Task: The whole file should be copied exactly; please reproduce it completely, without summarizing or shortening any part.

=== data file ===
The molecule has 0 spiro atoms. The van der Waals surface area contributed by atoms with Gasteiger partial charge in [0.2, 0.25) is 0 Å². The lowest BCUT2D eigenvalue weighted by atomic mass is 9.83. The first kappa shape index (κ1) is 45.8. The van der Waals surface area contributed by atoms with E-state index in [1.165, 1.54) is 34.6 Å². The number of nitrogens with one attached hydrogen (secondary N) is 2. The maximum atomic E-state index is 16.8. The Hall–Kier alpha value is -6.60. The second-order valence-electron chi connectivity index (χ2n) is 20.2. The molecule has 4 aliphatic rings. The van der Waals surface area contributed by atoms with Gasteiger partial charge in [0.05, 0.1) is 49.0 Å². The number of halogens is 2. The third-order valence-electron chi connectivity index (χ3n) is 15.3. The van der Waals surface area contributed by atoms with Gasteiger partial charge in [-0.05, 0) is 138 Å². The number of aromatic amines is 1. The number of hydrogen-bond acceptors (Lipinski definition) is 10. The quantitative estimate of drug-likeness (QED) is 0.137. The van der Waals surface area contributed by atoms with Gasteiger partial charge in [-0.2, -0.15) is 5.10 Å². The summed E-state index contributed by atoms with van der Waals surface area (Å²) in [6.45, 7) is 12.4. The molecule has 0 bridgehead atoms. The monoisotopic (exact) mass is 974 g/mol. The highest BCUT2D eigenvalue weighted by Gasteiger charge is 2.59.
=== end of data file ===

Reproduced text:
The molecule has 0 spiro atoms. The van der Waals surface area contributed by atoms with Gasteiger partial charge in [0.2, 0.25) is 0 Å². The lowest BCUT2D eigenvalue weighted by atomic mass is 9.83. The first kappa shape index (κ1) is 45.8. The van der Waals surface area contributed by atoms with E-state index in [1.165, 1.54) is 34.6 Å². The number of nitrogens with one attached hydrogen (secondary N) is 2. The maximum atomic E-state index is 16.8. The Hall–Kier alpha value is -6.60. The second-order valence-electron chi connectivity index (χ2n) is 20.2. The molecule has 4 aliphatic rings. The van der Waals surface area contributed by atoms with Gasteiger partial charge in [0.05, 0.1) is 49.0 Å². The number of halogens is 2. The third-order valence-electron chi connectivity index (χ3n) is 15.3. The van der Waals surface area contributed by atoms with Gasteiger partial charge in [-0.05, 0) is 138 Å². The number of aromatic amines is 1. The number of hydrogen-bond acceptors (Lipinski definition) is 10. The quantitative estimate of drug-likeness (QED) is 0.137. The van der Waals surface area contributed by atoms with Gasteiger partial charge in [-0.2, -0.15) is 5.10 Å². The summed E-state index contributed by atoms with van der Waals surface area (Å²) in [6.45, 7) is 12.4. The molecule has 0 bridgehead atoms. The monoisotopic (exact) mass is 974 g/mol. The highest BCUT2D eigenvalue weighted by Gasteiger charge is 2.59.